Telecoms tie-ups: Over $10 billion to change hands
Over $10 billion is set to change hands in the world of telecommunications as two key merger and acquisition (M&A) deals were announced on Tuesday.
French media and telecoms conglomerate Vivendi has entered into exclusive talks to sell its majority stake in Maroc Telecom to Dubai-based Etisalat for 4.2 billion euros ($5.54 billion) in cash, it said on Tuesday. The talks are hoped to be completed by the end of the year and talks with a consortium of Moroccan investors who could also invest in the company were also announced.
Meanwhile, Spanish telecoms firm Telefonica and KPN have announced they are to combine their German mobile businesses. That would help them compete with bigger competitors Deutsche Telekom and Vodafone.
Under the terms being discussed, Dutch telecoms operator will sell its German unit E-Plus to Spain's Telefonica which will pay 5-5.5 billion euros ($6.6-7.3 billion) in cash. KPN would get a 17.6 percent stake in the newly-created company. KPN shares were over 11 percent higher in early deals.
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KPN said the transaction is still subject to regulatory and shareholder approval.
E-Plus and Telefonica's O2 Deutschland are vying for third place in Europe's biggest mobile market and both are facing tough competition from their larger rivals. E-Plus cut its prices in January in an attempt to gain market share.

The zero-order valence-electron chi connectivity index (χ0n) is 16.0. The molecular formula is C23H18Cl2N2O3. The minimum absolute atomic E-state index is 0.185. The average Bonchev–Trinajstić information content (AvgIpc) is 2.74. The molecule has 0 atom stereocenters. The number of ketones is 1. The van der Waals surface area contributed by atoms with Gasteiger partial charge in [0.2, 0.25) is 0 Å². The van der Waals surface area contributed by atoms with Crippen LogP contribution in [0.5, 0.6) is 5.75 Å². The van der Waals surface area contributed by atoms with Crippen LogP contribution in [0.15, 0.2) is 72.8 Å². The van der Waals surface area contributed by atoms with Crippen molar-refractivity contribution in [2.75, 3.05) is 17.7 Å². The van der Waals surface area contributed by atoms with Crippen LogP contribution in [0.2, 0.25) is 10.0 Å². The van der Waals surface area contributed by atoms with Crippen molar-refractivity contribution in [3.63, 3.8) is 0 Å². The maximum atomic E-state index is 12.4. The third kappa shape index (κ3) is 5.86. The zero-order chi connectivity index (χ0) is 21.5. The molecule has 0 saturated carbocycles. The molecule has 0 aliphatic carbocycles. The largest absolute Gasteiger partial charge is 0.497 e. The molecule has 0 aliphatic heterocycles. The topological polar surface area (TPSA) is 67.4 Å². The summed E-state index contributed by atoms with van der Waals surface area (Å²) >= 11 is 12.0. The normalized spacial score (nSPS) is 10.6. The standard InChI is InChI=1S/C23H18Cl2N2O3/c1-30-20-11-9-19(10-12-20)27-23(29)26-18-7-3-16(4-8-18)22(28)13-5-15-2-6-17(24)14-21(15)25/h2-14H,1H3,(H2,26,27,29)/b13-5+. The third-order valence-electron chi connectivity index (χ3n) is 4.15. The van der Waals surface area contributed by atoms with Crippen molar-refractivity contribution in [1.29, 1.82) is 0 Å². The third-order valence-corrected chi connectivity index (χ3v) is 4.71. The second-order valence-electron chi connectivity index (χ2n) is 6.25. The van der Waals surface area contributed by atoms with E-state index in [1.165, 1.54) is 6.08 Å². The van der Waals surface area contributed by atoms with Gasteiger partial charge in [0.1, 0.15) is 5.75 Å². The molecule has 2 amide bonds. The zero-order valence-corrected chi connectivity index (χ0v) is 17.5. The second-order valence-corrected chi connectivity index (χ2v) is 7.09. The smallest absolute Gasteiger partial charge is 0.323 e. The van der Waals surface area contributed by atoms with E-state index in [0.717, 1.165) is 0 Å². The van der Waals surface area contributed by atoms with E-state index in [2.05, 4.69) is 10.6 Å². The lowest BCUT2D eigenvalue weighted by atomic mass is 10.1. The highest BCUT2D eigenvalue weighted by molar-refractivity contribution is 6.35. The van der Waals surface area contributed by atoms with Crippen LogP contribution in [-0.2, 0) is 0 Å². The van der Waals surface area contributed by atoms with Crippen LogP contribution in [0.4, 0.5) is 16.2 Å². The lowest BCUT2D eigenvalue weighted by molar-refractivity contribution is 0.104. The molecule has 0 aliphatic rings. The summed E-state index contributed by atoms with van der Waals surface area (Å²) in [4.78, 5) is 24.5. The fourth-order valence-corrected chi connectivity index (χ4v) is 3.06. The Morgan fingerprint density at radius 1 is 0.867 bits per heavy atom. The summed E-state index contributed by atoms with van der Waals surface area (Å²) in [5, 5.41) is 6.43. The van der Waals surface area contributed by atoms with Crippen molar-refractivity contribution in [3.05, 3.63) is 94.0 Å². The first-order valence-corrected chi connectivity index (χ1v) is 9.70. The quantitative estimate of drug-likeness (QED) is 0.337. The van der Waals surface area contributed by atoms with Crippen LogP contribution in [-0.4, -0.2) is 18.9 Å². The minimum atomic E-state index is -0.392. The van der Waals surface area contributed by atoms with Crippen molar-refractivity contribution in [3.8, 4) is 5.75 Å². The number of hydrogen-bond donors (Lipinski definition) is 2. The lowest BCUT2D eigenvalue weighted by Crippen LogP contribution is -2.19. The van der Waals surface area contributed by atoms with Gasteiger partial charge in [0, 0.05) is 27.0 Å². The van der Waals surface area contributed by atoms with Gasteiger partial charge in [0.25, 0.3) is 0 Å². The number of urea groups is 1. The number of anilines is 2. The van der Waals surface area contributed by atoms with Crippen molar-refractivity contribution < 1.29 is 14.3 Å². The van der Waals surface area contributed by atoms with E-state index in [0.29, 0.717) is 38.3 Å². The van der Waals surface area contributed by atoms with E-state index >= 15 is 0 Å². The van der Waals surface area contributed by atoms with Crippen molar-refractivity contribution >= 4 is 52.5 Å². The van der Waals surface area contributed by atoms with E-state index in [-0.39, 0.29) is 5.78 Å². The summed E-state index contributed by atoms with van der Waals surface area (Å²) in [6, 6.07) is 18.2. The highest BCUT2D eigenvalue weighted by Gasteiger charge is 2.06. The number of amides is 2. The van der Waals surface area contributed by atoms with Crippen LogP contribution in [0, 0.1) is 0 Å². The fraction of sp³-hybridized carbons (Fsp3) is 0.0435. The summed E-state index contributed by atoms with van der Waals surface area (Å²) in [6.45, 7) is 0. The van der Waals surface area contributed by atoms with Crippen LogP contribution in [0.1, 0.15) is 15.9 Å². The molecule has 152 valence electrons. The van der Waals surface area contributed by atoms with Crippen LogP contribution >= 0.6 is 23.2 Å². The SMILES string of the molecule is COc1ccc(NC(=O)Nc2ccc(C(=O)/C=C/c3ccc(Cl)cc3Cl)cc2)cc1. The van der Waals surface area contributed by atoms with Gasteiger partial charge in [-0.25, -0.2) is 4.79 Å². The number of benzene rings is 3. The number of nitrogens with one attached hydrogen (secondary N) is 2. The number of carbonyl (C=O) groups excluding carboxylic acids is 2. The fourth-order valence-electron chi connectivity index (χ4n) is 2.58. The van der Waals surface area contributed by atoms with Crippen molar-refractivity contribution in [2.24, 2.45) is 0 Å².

For KPN and its backer Slim, the world's richest man, a merger would help keep it competitive in Germany. It has smaller mobile spectrum holdings and weaker coverage than its competitors.
For Telefonica, the deal would improve profitability in its third-biggest market in Europe after Spain and Britain. Combining the two businesses could bring synergies - cost savings and revenue gains - of 4 billion euros or more, according to analysts.
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Both companies also need more firepower to invest in fourth generation wireless networks - KPN is in an especially weak position because it has none of the best spectrum in 4G.
Telefonica already listed part of O2 Deutschland last year in a drive to cut debt and raise cash as the group suffered from its exposure to Spain's recession-hit economy.